Whatever, the Marine is the only one working right now.
The sweet, sweet purr of the warthog
You start off motivated …
Just wait until you leave the retention office and realize you re-upped.
A stampede of wild boars mauled to death three waiting in ambush Sunday in Iraq, Kurdish said Tuesday.
The mangled bodies were discovered by refugees fleeing territory controlled by the about 50 miles southwest of Kirkuk, said Sheikh Anwar al-Assi, a chief of the local Ubaid tribe and supervisor of anti- forces.
responded by going on a spree of the area’s wild boars, said Brigadier Azad Jelal, the deputy head of the Kurdish intelligence service.
The were preparing an ambush of local tribesmen, al-Assi said. Five other were injured.
“It is likely their movement disturbed a herd of wild pigs, which inhabit the area as well as the nearby cornfields,” he said.
Al-Assi said the executed 25 people attempting to flee three days before the boars .
Anti-jihadist tribesmen retreated to the Hamrin mountains when seized the nearby town of Hawija in 2014.
This is the last in a series about how branches of the military hate on each other. We featured all branches of the U.S. military, written by veterans of that branch being brutally honest with themselves and their services.
The branches of the U.S. military are like a very large family. They deal with one another because they have to, not because they always get along. This is a family that gets together and holds backyard wrestling tournaments every once in a while. They’re violent, they protect one another from outsiders, and are ridiculously mean to each other. When it comes to downrange operations, we put the rivalry behind us. When the ops-tempo isn’t as hectic, that’s when the rivalry resurfaces. That’s what the Hater’s Guide is for.
We’ve already shown how the other branches make fun of the Air Force, Army, Marine Corps, and Navy. Here’s how the other branches hate on the Coast Guard, how they should actually be hating on the Coast Guard, and why to really love the Coast Guard.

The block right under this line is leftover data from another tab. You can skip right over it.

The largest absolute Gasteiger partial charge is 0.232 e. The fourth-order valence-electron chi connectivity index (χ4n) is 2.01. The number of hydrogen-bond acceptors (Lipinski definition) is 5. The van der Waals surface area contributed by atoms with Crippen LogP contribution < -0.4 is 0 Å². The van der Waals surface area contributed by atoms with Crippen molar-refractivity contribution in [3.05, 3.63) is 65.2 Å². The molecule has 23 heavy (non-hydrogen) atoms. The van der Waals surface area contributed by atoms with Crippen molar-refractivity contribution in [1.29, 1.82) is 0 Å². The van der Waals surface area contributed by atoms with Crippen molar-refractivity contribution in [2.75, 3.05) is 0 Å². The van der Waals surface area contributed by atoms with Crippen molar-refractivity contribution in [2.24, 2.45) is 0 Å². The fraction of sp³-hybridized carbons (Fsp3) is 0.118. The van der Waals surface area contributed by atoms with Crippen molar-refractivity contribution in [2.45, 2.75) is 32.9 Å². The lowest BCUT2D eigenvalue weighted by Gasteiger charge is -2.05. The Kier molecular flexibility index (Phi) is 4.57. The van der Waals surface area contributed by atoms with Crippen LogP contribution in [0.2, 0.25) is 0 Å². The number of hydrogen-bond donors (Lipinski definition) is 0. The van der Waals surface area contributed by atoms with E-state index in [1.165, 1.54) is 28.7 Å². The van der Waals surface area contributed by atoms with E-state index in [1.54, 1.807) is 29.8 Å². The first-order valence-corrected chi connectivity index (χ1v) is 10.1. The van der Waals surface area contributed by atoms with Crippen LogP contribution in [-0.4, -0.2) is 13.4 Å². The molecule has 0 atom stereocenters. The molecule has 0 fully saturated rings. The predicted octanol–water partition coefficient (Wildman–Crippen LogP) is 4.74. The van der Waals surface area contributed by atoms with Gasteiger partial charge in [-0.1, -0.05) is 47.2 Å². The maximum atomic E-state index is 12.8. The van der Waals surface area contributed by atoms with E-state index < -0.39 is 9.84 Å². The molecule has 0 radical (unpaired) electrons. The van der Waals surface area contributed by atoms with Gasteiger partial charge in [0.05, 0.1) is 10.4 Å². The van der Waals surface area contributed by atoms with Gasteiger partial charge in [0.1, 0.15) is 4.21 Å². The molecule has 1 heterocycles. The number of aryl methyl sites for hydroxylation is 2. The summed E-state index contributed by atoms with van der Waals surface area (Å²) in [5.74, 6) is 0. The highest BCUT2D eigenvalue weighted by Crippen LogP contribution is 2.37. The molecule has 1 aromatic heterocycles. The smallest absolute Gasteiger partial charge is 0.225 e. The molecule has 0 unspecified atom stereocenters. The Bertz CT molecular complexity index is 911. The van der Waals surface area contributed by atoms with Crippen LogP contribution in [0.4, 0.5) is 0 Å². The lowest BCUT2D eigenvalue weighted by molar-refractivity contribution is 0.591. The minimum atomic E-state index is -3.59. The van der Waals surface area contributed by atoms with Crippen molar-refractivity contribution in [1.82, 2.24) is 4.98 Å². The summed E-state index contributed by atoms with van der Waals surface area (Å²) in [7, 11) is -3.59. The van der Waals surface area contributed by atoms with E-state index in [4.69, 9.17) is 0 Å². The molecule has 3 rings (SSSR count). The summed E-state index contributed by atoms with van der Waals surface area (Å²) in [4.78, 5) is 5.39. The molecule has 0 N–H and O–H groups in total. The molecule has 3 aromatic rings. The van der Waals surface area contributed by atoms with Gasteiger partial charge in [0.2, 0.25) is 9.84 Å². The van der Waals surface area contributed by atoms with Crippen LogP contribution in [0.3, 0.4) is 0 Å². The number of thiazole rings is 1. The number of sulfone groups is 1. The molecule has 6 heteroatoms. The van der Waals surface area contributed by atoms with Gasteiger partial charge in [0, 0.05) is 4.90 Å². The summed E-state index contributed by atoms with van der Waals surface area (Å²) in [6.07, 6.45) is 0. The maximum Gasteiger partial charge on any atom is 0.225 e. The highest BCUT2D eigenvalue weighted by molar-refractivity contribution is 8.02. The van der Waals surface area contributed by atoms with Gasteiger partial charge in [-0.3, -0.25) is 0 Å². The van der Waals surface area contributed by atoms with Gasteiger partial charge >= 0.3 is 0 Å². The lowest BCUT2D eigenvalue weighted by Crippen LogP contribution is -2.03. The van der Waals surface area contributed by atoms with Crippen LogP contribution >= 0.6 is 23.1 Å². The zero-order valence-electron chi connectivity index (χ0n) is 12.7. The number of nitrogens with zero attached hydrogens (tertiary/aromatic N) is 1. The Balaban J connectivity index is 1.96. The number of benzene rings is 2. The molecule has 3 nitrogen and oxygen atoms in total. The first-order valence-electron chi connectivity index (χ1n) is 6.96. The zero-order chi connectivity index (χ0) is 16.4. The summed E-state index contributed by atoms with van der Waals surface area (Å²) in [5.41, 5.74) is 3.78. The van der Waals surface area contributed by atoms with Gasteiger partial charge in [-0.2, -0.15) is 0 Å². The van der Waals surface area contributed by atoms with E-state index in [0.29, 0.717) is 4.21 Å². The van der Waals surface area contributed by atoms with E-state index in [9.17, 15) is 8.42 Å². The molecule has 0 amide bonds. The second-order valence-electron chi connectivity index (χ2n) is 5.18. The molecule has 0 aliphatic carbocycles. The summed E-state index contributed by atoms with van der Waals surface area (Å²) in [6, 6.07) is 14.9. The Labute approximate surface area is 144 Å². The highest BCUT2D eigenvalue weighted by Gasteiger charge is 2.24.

The nickname “Silent Service” may have been claimed by submariners, but the Coast Guard is a close second. Serving without glory or even sometimes a mention, it is only fair that they get the last installment of “The Hater’s Guide.”
The easiest ways to make fun of the Coast Guard
Puddle Pirates, Shallow Water Sailors, no matter what way you slice it, it’s pretty easy to come up with a nickname or two for the sailors who rarely venture into the deep, open ocean.
Not being part of the Department of Defense has always been a primary reason for the Coast Guard’s weird place in military culture. After falling under the Departments of the Treasury, Transportation, and even a brief stint with the Navy, we finally settled into our current place with the Department of Homeland Security, making us the armed services’ version of that kid who has been to five high schools in four years. To make matters worse, when most people think of the Department of Homeland Security, they picture the TSA, not the Coast Guard, and that’s not an association that anyone wants.